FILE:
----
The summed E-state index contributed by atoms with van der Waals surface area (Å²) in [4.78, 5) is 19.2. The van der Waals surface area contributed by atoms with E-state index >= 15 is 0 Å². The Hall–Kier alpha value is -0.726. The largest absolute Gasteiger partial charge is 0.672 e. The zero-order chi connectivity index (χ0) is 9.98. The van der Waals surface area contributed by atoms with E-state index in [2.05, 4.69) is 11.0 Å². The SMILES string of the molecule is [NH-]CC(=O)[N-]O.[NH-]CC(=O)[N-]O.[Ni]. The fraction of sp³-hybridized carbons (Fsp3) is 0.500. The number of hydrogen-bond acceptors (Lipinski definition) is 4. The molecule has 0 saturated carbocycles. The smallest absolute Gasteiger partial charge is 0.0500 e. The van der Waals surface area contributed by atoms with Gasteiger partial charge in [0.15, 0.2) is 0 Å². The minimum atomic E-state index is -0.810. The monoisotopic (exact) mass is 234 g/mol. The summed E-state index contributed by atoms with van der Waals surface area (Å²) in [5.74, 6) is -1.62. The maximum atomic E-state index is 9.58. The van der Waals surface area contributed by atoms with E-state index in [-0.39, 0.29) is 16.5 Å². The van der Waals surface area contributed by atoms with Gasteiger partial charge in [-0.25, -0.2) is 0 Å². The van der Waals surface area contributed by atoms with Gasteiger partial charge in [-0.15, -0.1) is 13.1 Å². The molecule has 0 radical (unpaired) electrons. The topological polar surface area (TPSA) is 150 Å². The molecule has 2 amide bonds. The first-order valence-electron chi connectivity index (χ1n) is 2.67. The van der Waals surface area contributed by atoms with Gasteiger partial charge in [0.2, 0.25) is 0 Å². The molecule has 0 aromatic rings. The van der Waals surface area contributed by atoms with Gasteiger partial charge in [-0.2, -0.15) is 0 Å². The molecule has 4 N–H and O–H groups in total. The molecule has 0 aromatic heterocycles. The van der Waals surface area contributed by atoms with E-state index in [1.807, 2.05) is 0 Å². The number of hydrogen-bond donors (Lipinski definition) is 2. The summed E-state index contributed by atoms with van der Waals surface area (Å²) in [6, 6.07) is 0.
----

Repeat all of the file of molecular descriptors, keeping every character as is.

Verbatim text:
The summed E-state index contributed by atoms with van der Waals surface area (Å²) in [4.78, 5) is 19.2. The van der Waals surface area contributed by atoms with E-state index >= 15 is 0 Å². The Hall–Kier alpha value is -0.726. The largest absolute Gasteiger partial charge is 0.672 e. The zero-order chi connectivity index (χ0) is 9.98. The van der Waals surface area contributed by atoms with E-state index in [2.05, 4.69) is 11.0 Å². The SMILES string of the molecule is [NH-]CC(=O)[N-]O.[NH-]CC(=O)[N-]O.[Ni]. The fraction of sp³-hybridized carbons (Fsp3) is 0.500. The number of hydrogen-bond acceptors (Lipinski definition) is 4. The molecule has 0 saturated carbocycles. The smallest absolute Gasteiger partial charge is 0.0500 e. The van der Waals surface area contributed by atoms with Gasteiger partial charge in [0.15, 0.2) is 0 Å². The minimum atomic E-state index is -0.810. The monoisotopic (exact) mass is 234 g/mol. The summed E-state index contributed by atoms with van der Waals surface area (Å²) in [5.74, 6) is -1.62. The maximum atomic E-state index is 9.58. The van der Waals surface area contributed by atoms with E-state index in [-0.39, 0.29) is 16.5 Å². The van der Waals surface area contributed by atoms with Gasteiger partial charge in [-0.25, -0.2) is 0 Å². The van der Waals surface area contributed by atoms with Gasteiger partial charge in [-0.15, -0.1) is 13.1 Å². The molecule has 0 radical (unpaired) electrons. The topological polar surface area (TPSA) is 150 Å². The molecule has 2 amide bonds. The first-order valence-electron chi connectivity index (χ1n) is 2.67. The van der Waals surface area contributed by atoms with Gasteiger partial charge in [0.2, 0.25) is 0 Å². The molecule has 0 aromatic rings. The van der Waals surface area contributed by atoms with Gasteiger partial charge in [-0.2, -0.15) is 0 Å². The molecule has 4 N–H and O–H groups in total. The molecule has 0 aromatic heterocycles. The van der Waals surface area contributed by atoms with E-state index in [1.807, 2.05) is 0 Å². The number of hydrogen-bond donors (Lipinski definition) is 2. The summed E-state index contributed by atoms with van der Waals surface area (Å²) in [6, 6.07) is 0.